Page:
Close this search box.

GUEST COMMENT How retailers can embrace social commerce in 2022

Hands up who wants a new ecommerce? Image: Shutterstock

The phrase ‘social commerce’ is all too often used interchangeably with ecommerce, yet they are in fact distinct forms of digital retail. Social commerce is related to — but separate from — standard online shopping and deserves to be defined and addressed uniquely. So let’s start by defining what social commerce actually is: it is when the entire shopping experience — the journey from discovering a product to clicking ‘buy’ — takes place entirely on a social media platform.

This definition is particularly important for retailers when it comes to taking view of the role that brand engagement plays in delivering personalised customer experiences. The ways in which consumers shop using social media is distinct from more general online shopping. Therefore, this means that retailers must focus their marketing efforts more specifically to grow their social commerce revenue stream.

Nurturing social channels is important because social commerce has proven its power within the consumer journey and its uniquely powerful potential to drive ROI for brands. A report from leading consulting firm Accenture indicates that social commerce is now a $492bn global industry and is expected to grow three times as fast as traditional ecommerce, reaching $1.2tn by 2025.

Devising a social commerce strategy is an important component of brand marketing, and it must be differentiated from the brand’s overall ecommerce strategy. Given its great market potential, there’s no better time than now for modern retailers to revamp and prepare their commerce strategies, incorporating best practices around social commerce along with sophisticated analytics to ensure that each campaign yields success.

Social commerce: an overview

Social commerce has been steadily on the rise throughout the past decade, but in the last two years, it has all but become the de facto way of shopping for millions of consumers. The Covid-19 pandemic moved consumers out of physical shops and towards online shopping in a significant way. But that’s not all — mobile data traffic increased by up to 50% as a result of the pandemic, meaning that consumer shopping now takes place increasingly via mobile devices. With that, digital channels have become more influential during the purchase journey.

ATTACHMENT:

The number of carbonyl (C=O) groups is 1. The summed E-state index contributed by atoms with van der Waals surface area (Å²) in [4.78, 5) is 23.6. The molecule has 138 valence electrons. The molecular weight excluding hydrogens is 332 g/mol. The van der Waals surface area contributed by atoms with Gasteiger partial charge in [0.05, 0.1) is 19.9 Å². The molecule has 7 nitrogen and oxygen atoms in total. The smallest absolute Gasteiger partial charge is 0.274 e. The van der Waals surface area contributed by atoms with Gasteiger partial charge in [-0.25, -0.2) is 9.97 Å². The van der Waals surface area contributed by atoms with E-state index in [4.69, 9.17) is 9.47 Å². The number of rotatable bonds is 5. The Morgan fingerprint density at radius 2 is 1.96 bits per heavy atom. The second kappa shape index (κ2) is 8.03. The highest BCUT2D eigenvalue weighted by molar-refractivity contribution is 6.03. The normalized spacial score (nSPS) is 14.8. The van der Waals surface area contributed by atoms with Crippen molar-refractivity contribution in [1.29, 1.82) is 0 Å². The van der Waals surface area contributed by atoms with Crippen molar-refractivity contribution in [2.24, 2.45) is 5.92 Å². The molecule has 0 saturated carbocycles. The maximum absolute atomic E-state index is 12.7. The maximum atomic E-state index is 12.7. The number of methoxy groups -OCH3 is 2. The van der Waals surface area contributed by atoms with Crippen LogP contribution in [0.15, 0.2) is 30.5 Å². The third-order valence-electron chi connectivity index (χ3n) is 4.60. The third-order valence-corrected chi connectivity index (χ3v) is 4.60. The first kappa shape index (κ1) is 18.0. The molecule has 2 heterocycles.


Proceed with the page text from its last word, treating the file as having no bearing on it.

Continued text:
Where consumers may have once responded to television adverts, billboards, or magazine articles, today’s consumer attention is centred around the smartphone screen. Accordingly, this is where a large number of purchase decisions are made today. With a booming influencer landscape, digital content drives the majority of today’s online sales. Tailor-made content is used to educate consumers about a brand, showcase products, and drive loyalty.

As social media has become more ingrained into our daily lives, it dovetails with the ecommerce industry, making social media scrolling a shoppable experience. This benefits both consumers for its ease of use and brands for its ability to reach consumers right on their smartphone screen.

Social commerce and the role of influencer marketing

Influencer marketing is central to social ecommerce. One of the primary reasons people shop through social media channels is due to the discovery aspect of visual social media apps like Instagram and TikTok. Products can be showcased to consumers directly through social media apps, using engaging content delivered by social influencers.

Influencer content works efficiently to enable social commerce because it is — even when paid for and clearly hashtagged as such — perceived as more authentic than traditional advertising content. Influencers are viewed by the average consumer as a trusted source for authentic and genuine content. Consumers are more likely to purchase a product when it’s been recommended and showcased by their favourite TikTok influencer than by a brand’s celebrity spokesperson.